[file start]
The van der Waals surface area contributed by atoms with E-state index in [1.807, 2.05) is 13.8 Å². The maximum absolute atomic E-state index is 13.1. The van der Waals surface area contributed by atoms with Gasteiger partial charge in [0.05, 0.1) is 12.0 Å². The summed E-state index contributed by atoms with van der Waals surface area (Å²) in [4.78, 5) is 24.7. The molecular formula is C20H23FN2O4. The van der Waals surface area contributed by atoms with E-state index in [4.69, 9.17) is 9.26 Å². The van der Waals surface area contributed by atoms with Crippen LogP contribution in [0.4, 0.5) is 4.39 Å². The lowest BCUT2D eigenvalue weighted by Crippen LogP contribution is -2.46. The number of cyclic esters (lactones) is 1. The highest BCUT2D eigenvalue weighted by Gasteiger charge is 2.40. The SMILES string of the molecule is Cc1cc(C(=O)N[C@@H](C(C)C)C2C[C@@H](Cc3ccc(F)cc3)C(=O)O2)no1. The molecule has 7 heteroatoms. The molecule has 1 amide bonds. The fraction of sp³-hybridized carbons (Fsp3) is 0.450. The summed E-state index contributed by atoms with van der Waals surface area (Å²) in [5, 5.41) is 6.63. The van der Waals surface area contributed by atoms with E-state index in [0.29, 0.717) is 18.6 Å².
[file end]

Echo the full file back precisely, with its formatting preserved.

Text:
The van der Waals surface area contributed by atoms with E-state index in [1.807, 2.05) is 13.8 Å². The maximum absolute atomic E-state index is 13.1. The van der Waals surface area contributed by atoms with Gasteiger partial charge in [0.05, 0.1) is 12.0 Å². The summed E-state index contributed by atoms with van der Waals surface area (Å²) in [4.78, 5) is 24.7. The molecular formula is C20H23FN2O4. The van der Waals surface area contributed by atoms with E-state index in [4.69, 9.17) is 9.26 Å². The van der Waals surface area contributed by atoms with Crippen LogP contribution in [0.4, 0.5) is 4.39 Å². The lowest BCUT2D eigenvalue weighted by Crippen LogP contribution is -2.46. The number of cyclic esters (lactones) is 1. The highest BCUT2D eigenvalue weighted by Gasteiger charge is 2.40. The SMILES string of the molecule is Cc1cc(C(=O)N[C@@H](C(C)C)C2C[C@@H](Cc3ccc(F)cc3)C(=O)O2)no1. The molecule has 7 heteroatoms. The molecule has 1 amide bonds. The fraction of sp³-hybridized carbons (Fsp3) is 0.450. The summed E-state index contributed by atoms with van der Waals surface area (Å²) in [5, 5.41) is 6.63. The van der Waals surface area contributed by atoms with E-state index in [0.29, 0.717) is 18.6 Å².